A STORMY DAY.
as the master wanted me, most likely the bridge would have given way under us, and horse, chaise, master and man would have fallen into the river; and as the current was flowing very strongly, and there was no light and no help at hand, it was more than likely we should all have been drowned. Master said, God had given men reason by which they could find out things for themselves, but He had given animals knowledge which did not depend on reason, and which was much more prompt and perfect in its way, and by which they had often saved the lives of men. John had many stories to tell of dogs and horses, and the wonderful things they had done; he thought people did not value their animals half enough, nor make friends of them as they ought to do. I am sure he makes friends of them if ever a man did.
At last we came to the Park gates, and found the gardener looking out for us. He said that mistress had been in a dreadful way ever since dark, fearing some accident had happened, and that she had sent James off on Justice, the roan cob, towards the wooden bridge to make enquiry after us.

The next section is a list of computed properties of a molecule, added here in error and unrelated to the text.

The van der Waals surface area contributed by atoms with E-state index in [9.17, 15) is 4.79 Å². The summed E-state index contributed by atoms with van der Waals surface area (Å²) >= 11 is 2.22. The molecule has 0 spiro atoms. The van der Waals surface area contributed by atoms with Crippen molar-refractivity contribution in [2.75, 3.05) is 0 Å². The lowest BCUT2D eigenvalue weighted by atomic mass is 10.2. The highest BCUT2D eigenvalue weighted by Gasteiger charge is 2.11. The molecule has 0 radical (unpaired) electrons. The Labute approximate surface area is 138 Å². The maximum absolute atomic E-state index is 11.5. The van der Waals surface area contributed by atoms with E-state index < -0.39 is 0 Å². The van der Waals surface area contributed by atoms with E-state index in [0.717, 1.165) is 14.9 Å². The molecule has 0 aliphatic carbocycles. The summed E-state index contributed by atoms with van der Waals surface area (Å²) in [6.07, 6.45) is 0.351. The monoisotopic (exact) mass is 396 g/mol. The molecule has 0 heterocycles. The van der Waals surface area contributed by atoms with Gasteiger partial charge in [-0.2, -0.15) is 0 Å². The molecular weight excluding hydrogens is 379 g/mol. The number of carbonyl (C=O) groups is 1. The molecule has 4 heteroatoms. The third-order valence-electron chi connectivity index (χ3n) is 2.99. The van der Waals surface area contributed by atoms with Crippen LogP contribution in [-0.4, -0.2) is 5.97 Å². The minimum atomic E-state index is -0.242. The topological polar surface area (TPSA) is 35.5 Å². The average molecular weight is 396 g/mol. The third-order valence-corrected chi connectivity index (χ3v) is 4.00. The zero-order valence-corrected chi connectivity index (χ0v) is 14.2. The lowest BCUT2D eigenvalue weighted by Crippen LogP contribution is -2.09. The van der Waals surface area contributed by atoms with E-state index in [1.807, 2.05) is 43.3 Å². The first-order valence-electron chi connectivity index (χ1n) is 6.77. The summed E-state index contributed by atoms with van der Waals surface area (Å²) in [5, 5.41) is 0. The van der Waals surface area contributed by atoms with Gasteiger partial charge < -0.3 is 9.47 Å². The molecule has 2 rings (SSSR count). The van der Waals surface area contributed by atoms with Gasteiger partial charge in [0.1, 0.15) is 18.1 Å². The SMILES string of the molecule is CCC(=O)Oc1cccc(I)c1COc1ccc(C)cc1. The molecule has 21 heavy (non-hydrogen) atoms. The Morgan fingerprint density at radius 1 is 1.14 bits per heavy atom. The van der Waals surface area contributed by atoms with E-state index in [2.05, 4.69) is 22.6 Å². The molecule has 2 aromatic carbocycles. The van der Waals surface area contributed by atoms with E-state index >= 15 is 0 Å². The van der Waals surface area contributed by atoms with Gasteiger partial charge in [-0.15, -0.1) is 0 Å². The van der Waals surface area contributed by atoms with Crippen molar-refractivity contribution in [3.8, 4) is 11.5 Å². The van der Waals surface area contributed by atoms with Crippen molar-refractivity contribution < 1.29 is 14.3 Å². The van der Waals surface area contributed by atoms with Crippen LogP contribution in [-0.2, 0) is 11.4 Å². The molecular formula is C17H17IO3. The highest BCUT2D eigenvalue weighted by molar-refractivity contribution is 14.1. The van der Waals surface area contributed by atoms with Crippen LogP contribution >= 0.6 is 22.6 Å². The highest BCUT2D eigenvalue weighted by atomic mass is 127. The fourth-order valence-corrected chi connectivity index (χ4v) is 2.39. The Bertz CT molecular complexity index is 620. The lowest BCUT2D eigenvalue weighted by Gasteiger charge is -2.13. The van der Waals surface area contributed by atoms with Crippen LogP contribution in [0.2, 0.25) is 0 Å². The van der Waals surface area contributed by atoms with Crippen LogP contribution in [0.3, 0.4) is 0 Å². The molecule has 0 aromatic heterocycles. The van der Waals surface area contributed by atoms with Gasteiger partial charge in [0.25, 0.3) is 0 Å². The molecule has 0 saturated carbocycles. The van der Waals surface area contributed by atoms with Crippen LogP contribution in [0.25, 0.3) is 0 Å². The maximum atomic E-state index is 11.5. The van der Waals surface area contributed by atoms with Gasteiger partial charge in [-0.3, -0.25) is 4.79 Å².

We saw a light at the hall door and at the upper windows, and as we came up, mistress ran out, saying, "Are you really safe, my dear? Oh! I have been so anxious, fancying all sorts of things. Have you had no accident?"
"No, my dear; but if your Black Beauty had not been wiser than we were, we should all have been carried down the river at the wooden bridge." I